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Could delivering cost-savings be holding your business back?

The need to help businesses advance growth while trimming away excess costs is a constant pressure for procurement leaders. Of course, driving down costs can have a significant effect on the bottom line, but the fact that procurement teams are often being asked to deliver more for less can leave them feeling disempowered and unable to deliver the kind of business improvements they are capable of.

To combat this, business leaders need to start placing more focus on the need to deliver value, and ensuring that procurement strategy is properly aligned with wider business goals.

In some instances this can lead to a dilemma for procurement teams driving down costs can negatively impact on other priorities set out in a corporate growth strategy. In this respect, procurement teams need to tread a fine line, developing robust cost-reduction measures that have maximum bottom-line impact without hampering the overall growth strategy. The responsibility for managing this challenge ultimately lies with business leaders, who need to ensure that procurement strategies do not result in internal conflicts with other key objectives.

The solution is a simple one in practice, it demands time and flexibility, but the overall result is a business in which all areas of operational activity are properly aligned, and where procurement is responsible for supporting their delivery.

Implementing this change requires leaders to look at how to bring these priorities together as they push a business forward, and then communicate this clearly across all business functions. Once equipped with an appreciation of the corporate strategy, it is possible for procurement teams to start off-setting cost against these wider key objectives, with overall business value the new priority.

When compared to cost, sometimes other strategic goals can seem less tangible and measurable. For example, the potential for innovation and intelligence-sharing with business partners, and supply chain and market security are all relevant considerations that a business needs to take into account to both mitigate risks and identify growth opportunities. Each could come into conflict with cost-cutting strategies, yet there is clear value to be gained from all of them.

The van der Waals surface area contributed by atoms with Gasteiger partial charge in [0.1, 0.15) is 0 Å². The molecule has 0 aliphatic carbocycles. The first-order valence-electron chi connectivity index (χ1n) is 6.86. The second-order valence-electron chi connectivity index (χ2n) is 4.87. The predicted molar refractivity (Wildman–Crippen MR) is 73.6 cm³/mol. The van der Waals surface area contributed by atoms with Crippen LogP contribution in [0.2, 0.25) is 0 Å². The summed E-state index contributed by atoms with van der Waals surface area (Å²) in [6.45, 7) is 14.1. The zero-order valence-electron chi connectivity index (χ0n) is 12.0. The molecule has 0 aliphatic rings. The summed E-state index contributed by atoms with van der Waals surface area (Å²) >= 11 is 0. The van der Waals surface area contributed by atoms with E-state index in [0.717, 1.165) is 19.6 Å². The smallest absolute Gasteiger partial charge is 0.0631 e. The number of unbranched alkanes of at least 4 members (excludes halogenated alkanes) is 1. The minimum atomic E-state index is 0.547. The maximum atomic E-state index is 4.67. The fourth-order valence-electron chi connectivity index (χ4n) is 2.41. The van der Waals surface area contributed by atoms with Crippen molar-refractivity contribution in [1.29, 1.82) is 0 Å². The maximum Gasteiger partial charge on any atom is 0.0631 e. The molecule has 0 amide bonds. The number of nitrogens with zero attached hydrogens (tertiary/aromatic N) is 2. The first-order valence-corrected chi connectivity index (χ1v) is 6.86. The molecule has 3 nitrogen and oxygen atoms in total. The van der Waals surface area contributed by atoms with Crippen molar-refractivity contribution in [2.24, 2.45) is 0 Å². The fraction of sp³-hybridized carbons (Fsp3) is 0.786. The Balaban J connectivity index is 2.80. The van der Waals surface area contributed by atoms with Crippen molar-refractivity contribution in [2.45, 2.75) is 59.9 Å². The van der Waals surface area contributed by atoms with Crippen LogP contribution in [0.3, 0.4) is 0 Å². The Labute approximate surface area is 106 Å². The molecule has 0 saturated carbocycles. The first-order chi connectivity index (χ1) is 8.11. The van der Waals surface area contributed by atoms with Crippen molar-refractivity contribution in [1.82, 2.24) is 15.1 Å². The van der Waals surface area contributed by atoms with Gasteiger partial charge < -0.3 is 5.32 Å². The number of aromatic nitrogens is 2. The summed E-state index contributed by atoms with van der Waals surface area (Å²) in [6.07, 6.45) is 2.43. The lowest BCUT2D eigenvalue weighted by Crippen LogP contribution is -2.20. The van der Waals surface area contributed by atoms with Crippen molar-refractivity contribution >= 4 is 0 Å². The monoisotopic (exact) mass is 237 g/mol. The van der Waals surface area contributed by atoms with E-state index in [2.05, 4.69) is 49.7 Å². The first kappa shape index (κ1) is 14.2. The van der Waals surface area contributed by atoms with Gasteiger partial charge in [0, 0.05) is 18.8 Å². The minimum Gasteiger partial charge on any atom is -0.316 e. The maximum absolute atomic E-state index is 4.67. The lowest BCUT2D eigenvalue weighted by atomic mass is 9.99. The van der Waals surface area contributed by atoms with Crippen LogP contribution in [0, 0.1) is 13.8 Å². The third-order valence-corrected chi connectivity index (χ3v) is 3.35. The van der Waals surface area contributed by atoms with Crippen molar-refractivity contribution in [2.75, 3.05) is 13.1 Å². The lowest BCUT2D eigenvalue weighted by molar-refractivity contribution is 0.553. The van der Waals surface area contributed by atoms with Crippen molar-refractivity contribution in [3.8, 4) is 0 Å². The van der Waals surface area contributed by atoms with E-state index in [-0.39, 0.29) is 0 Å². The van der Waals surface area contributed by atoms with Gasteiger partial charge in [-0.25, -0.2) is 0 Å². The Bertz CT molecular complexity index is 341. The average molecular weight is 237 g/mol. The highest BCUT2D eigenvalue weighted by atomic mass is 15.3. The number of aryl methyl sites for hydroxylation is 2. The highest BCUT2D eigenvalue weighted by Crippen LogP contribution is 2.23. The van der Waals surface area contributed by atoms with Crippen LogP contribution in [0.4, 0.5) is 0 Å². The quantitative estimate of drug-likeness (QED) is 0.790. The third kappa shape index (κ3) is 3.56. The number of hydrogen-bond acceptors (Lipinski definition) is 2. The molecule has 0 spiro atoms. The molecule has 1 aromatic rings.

This potential for conflict is precisely why it is essential that business leaders place a deeper emphasis on giving procurement teams the freedom and necessary intelligence to make purchasing decisions that reflect the holistic needs of the business. Over time, a procurement strategy that is solely focussed on squeezing costs will impede innovation, for example, and have a negative impact on overall competitiveness.

The natural question for business leaders is to ask exactly what intelligence procurement teams need at their disposal in order to adopt this value-driven approach. Essentially, this should consist of shedding light on the strategic decisions being made at the top of a business, as well as the market trends and business goals that are affecting operations. With such insights at their disposal, procurement can begin to move away from the traditional ?buyer’s mentality” and instead focus upon delivering overall business value.

Real-life market examples of how procurement can drive business value are becoming more widespread. High street retailer Zara has succeeded in remaining responsive to fast-changing fashion trends, with product turnaround possible within a two week window. While cost remains an important factor in remaining competitive, this ability to respond quickly demonstrates a successful procurement model that is supporting wider corporate objectives.

Business leaders must step up and take responsibility for evolving the cost-based buyer’s mentality that procurement has traditionally been encouraged to follow. By educating procurement teams of the company, they will be empowered to drive value and deliver long-term business benefits.

Michael Minall is a supply chain consultant at Vendigital, who specialises in working with businesses in the manufacturing sector



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